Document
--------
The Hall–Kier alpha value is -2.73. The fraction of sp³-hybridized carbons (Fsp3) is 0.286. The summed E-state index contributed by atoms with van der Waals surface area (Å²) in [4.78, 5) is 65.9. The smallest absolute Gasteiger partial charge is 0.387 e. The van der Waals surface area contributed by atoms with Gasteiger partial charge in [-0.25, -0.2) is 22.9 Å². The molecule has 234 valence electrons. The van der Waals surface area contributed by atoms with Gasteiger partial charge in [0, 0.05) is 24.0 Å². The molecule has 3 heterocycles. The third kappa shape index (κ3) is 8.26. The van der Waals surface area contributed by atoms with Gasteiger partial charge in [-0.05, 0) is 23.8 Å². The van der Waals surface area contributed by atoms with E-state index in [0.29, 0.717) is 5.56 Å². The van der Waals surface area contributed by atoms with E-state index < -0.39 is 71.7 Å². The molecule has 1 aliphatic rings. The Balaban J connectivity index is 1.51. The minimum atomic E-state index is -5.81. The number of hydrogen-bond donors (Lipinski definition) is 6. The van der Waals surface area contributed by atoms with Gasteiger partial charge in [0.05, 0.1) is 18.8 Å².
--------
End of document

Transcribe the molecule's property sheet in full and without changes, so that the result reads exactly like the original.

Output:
The Hall–Kier alpha value is -2.73. The fraction of sp³-hybridized carbons (Fsp3) is 0.286. The summed E-state index contributed by atoms with van der Waals surface area (Å²) in [4.78, 5) is 65.9. The smallest absolute Gasteiger partial charge is 0.387 e. The van der Waals surface area contributed by atoms with Gasteiger partial charge in [-0.25, -0.2) is 22.9 Å². The molecule has 234 valence electrons. The van der Waals surface area contributed by atoms with Gasteiger partial charge in [0, 0.05) is 24.0 Å². The molecule has 3 heterocycles. The third kappa shape index (κ3) is 8.26. The van der Waals surface area contributed by atoms with Gasteiger partial charge in [-0.05, 0) is 23.8 Å². The van der Waals surface area contributed by atoms with E-state index in [0.29, 0.717) is 5.56 Å². The van der Waals surface area contributed by atoms with E-state index < -0.39 is 71.7 Å². The molecule has 1 aliphatic rings. The Balaban J connectivity index is 1.51. The minimum atomic E-state index is -5.81. The number of hydrogen-bond donors (Lipinski definition) is 6. The van der Waals surface area contributed by atoms with Gasteiger partial charge in [0.05, 0.1) is 18.8 Å².